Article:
In the fall semester of my junior year, I applied for a course at Cornell University that would teach me career-building skills that I could then apply on a trip to New York City. Once there, students are connected with alumni in the top of their fields.
As a student journalist who understood that making connections in the media industry is crucial for young reporters, I eagerly enrolled. I knew such a course would put me on the right track.
I was rejected, but I took the denial in stride. I understood the chances of getting accepted were low, as admittance to the class is highly competitive.
Still, I asked the professor for feedback so I could improve myself as a candidate for future opportunities. It was then that I learned the real reason I was denied.
“Every submission, including yours, was very strong. It ultimately came down,-and I suppose this might be a good lesson in job placement-to finding an equitable demographic balance. By demographic I mean gender, need, etc.”
In an appeasing tone, he added I needn’t worry, that I had a strong resume and he was sure I’d land a great media job, but I could apply next year with priority if I was still interested.
Reading this response sent a shockwave of indignance through me. There’s nothing that can quite prepare you for learning that you’ve been judged not by the qualifications of your resume, but the color of your skin.
I believed the professor assumed I was privileged and I would not need any help with my career because my minority group, Indian American, is often successful in America.
As I graduate this month and begin my media career in Washington D.C., I still look back on this experience and the phrase the professor tossed my way: “equitable demographic.” It stings to this day because I was rejected based on factors I could not change about myself.
It made me realize that even if I worked to meet and go above the standards, somebody who was less qualified could still get the position because of “equitable demographics.”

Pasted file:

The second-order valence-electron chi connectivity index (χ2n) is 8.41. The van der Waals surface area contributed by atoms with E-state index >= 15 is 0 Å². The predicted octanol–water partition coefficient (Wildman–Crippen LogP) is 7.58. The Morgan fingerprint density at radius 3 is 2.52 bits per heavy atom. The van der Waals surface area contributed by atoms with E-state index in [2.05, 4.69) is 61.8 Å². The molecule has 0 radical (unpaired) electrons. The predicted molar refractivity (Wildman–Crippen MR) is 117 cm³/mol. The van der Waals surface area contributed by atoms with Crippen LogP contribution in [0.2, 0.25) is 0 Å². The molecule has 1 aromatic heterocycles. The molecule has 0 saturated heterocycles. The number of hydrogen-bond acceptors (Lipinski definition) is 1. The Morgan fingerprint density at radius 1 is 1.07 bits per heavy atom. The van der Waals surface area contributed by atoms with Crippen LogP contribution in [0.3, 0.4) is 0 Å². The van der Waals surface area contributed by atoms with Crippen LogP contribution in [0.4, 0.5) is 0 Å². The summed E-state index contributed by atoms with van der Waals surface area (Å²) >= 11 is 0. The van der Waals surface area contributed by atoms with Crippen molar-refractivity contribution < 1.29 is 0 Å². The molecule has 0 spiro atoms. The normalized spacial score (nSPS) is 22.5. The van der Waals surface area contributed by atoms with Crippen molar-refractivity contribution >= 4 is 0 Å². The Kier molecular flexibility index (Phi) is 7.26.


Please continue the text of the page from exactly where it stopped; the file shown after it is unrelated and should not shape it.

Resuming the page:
While it claims to be about bringing equal opportunity to all, affirmative action is anything but equitable. In fact, it is an insult to everybody involved. It encourages mediocrity and discourages people to try their best.
The intention may be to reduce inequality and provide opportunity for all, but as my experience shows — affirmative action is discrimination.
It also isn’t much of an educational opportunity if the very people accepted through such initiatives end up settling for easier majors or dropping out, as one study shows.
This furthers any stigmatization the efforts attempt to break. It also sends the message that such groups need to be held to low standards in order to get anywhere in life.
Making matters worse, several studies have also shown that affirmative action policies are financially inefficient and can even lead to polarization among diverse groups. Take India, which has experienced deathly riots over the issue of preferential-based policies. Down the road, it would not be surprising if the U.S. experiences similar problems, especially since we have diverse groups of people who have different ideas of the way American policies should work.
In order to progress, our minds cannot be stuck in the past. Affirmative action policies seem to be more about socio-political revenge than truly helping those who are not privileged. Universities and other organizations need to keep the high standards and reward those who meet them. On a societal level, we can mentor our youth and help them rise to the standards.
While I have had many opportunities in my life, it does not negate the multi-faceted struggles I have faced as an immigrant attempting to balance my Indian and American heritages.
As a small town girl adjusting to the rigors of an Ivy League university, I’ve confronted many challenges, including assumptions peers have made about me simply based on my ethnicity.
When I applied for that Cornell class, I’d come with my share of hurdles, yet I did not want to be judged on those, nor my ethnicity. I’d been a strong candidate and did not deserve to be edged out because of the color of my skin, or because of anyone else’s for that matter.
MORE: The problem with affirmative action in one picture
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